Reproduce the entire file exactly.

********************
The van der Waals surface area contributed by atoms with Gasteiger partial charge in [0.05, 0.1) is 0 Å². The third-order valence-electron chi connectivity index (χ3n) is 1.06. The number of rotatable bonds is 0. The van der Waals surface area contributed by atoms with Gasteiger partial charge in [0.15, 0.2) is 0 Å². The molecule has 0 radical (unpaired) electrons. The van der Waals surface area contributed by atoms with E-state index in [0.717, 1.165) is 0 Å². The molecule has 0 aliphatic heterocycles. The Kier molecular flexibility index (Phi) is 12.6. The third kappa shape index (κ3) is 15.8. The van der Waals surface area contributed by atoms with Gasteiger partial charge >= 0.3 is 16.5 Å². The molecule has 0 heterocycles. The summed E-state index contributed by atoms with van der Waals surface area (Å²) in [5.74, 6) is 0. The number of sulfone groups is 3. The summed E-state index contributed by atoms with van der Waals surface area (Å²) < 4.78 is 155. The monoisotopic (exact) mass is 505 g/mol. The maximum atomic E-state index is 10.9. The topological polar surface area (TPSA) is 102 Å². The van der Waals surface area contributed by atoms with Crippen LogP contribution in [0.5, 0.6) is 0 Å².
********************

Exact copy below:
The van der Waals surface area contributed by atoms with Gasteiger partial charge in [0.05, 0.1) is 0 Å². The third-order valence-electron chi connectivity index (χ3n) is 1.06. The number of rotatable bonds is 0. The van der Waals surface area contributed by atoms with Gasteiger partial charge in [0.15, 0.2) is 0 Å². The molecule has 0 radical (unpaired) electrons. The van der Waals surface area contributed by atoms with E-state index in [0.717, 1.165) is 0 Å². The molecule has 0 aliphatic heterocycles. The Kier molecular flexibility index (Phi) is 12.6. The third kappa shape index (κ3) is 15.8. The van der Waals surface area contributed by atoms with Gasteiger partial charge >= 0.3 is 16.5 Å². The molecule has 0 heterocycles. The summed E-state index contributed by atoms with van der Waals surface area (Å²) in [5.74, 6) is 0. The number of sulfone groups is 3. The summed E-state index contributed by atoms with van der Waals surface area (Å²) < 4.78 is 155. The monoisotopic (exact) mass is 505 g/mol. The maximum atomic E-state index is 10.9. The topological polar surface area (TPSA) is 102 Å². The van der Waals surface area contributed by atoms with Crippen LogP contribution in [0.5, 0.6) is 0 Å².